The politics of spying in America has never been more intense. President Trump has taken to publicly bashing his intelligence agencies and continues, a full year later, to question their conclusion that Russia intervened in the 2016 U.S. election on his behalf. For their part, an array of career spooks have come out of the shadows where they spent their careers to challenge the commander-in-chief in once unthinkably public terms. Michael Morell is one of the career types who’s broken with decades of practice to confront Trump. A veteran of nearly three decades in the CIA, Morell rose from within the ranks to become the agency’s longtime deputy director, twice serving as its acting leader before retiring during President Barack Obama’s second term. In the summer of 2016, he broke with tradition to endorse Hillary Clinton over Trump, and he has continued to sound the alarm ever since.
But in a revealingly self-critical and at times surprising interview for this week’s Global POLITICO, Morell acknowledges that he and other spy-world critics of the president failed to fully “think through” the negative backlash generated by their going political. “There was a significant downside,” Morell said in the interview.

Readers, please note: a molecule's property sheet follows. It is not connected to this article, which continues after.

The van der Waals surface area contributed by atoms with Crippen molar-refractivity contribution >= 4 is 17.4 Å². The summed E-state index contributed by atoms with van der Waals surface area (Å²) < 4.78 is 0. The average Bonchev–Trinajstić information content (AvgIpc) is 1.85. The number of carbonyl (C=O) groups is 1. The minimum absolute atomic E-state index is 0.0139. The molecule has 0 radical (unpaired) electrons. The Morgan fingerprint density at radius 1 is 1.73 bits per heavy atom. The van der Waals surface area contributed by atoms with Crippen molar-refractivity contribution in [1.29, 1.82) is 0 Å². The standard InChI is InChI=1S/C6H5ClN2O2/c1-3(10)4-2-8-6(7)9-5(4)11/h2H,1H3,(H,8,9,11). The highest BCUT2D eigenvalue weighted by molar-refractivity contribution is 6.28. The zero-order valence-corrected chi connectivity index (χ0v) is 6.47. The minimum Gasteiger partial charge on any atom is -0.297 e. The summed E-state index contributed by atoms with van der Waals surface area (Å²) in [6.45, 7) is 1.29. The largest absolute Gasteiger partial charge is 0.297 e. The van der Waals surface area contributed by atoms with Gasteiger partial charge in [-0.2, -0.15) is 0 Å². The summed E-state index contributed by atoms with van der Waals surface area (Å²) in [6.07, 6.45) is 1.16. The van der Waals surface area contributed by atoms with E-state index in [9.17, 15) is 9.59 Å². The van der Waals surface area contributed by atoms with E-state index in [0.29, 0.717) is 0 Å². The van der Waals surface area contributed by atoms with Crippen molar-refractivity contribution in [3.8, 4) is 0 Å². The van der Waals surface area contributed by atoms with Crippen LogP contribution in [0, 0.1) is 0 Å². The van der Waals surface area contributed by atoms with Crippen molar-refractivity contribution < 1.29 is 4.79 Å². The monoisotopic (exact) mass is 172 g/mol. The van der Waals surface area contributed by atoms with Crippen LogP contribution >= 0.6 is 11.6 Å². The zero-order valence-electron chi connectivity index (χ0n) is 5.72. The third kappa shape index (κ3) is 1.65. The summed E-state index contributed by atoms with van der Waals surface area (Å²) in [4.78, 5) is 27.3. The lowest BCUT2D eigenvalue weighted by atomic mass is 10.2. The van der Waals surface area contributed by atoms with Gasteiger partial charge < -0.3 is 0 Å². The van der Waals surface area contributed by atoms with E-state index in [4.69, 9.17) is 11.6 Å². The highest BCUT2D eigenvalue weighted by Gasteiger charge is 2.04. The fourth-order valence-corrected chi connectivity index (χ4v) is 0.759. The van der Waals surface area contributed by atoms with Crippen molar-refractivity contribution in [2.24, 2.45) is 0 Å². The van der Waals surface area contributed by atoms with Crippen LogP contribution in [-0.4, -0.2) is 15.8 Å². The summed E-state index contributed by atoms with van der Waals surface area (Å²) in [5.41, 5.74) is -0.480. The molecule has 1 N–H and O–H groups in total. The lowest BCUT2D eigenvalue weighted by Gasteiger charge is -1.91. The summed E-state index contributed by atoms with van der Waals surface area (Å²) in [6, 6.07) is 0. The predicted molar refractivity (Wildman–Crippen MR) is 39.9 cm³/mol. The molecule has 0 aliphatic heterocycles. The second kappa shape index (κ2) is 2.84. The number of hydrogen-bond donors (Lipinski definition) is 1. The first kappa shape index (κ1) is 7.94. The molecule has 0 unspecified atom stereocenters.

Morell, who grew up as a superstar CIA analyst and eventually graduated to become President George W. Bush’s personal daily intelligence briefer during the momentous events before and after the terrorist attack of Sept. 11, 2001, was also reflective about the costs of the massive shift in emphasis toward counterterrorism after that attack – in particular, a failure to focus on the threat posed by a resurgent Russia under President Vladimir Putin until it was arguably too late.